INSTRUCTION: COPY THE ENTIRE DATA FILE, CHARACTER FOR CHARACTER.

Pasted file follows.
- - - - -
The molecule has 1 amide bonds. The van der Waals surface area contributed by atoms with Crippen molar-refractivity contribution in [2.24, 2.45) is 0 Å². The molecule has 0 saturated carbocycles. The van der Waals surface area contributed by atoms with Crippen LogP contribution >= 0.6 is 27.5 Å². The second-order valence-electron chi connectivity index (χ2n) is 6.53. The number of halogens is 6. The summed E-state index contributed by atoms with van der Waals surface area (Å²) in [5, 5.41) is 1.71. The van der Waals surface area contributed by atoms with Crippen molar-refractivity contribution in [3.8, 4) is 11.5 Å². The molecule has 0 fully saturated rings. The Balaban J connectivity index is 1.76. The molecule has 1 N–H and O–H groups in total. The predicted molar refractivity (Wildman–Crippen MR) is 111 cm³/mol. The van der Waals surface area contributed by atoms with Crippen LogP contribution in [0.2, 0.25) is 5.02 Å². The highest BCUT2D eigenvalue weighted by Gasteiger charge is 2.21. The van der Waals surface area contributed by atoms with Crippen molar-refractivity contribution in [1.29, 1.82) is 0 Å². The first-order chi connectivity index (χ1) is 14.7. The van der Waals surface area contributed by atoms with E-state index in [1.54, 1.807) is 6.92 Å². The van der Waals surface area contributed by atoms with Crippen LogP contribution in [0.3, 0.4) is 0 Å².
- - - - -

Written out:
The molecule has 1 amide bonds. The van der Waals surface area contributed by atoms with Crippen molar-refractivity contribution in [2.24, 2.45) is 0 Å². The molecule has 0 saturated carbocycles. The van der Waals surface area contributed by atoms with Crippen LogP contribution >= 0.6 is 27.5 Å². The second-order valence-electron chi connectivity index (χ2n) is 6.53. The number of halogens is 6. The summed E-state index contributed by atoms with van der Waals surface area (Å²) in [5, 5.41) is 1.71. The van der Waals surface area contributed by atoms with Crippen molar-refractivity contribution in [3.8, 4) is 11.5 Å². The molecule has 0 fully saturated rings. The Balaban J connectivity index is 1.76. The molecule has 1 N–H and O–H groups in total. The predicted molar refractivity (Wildman–Crippen MR) is 111 cm³/mol. The van der Waals surface area contributed by atoms with Crippen LogP contribution in [0.2, 0.25) is 5.02 Å². The highest BCUT2D eigenvalue weighted by Gasteiger charge is 2.21. The van der Waals surface area contributed by atoms with Crippen molar-refractivity contribution in [1.29, 1.82) is 0 Å². The first-order chi connectivity index (χ1) is 14.7. The van der Waals surface area contributed by atoms with E-state index in [1.54, 1.807) is 6.92 Å². The van der Waals surface area contributed by atoms with Crippen LogP contribution in [0.3, 0.4) is 0 Å².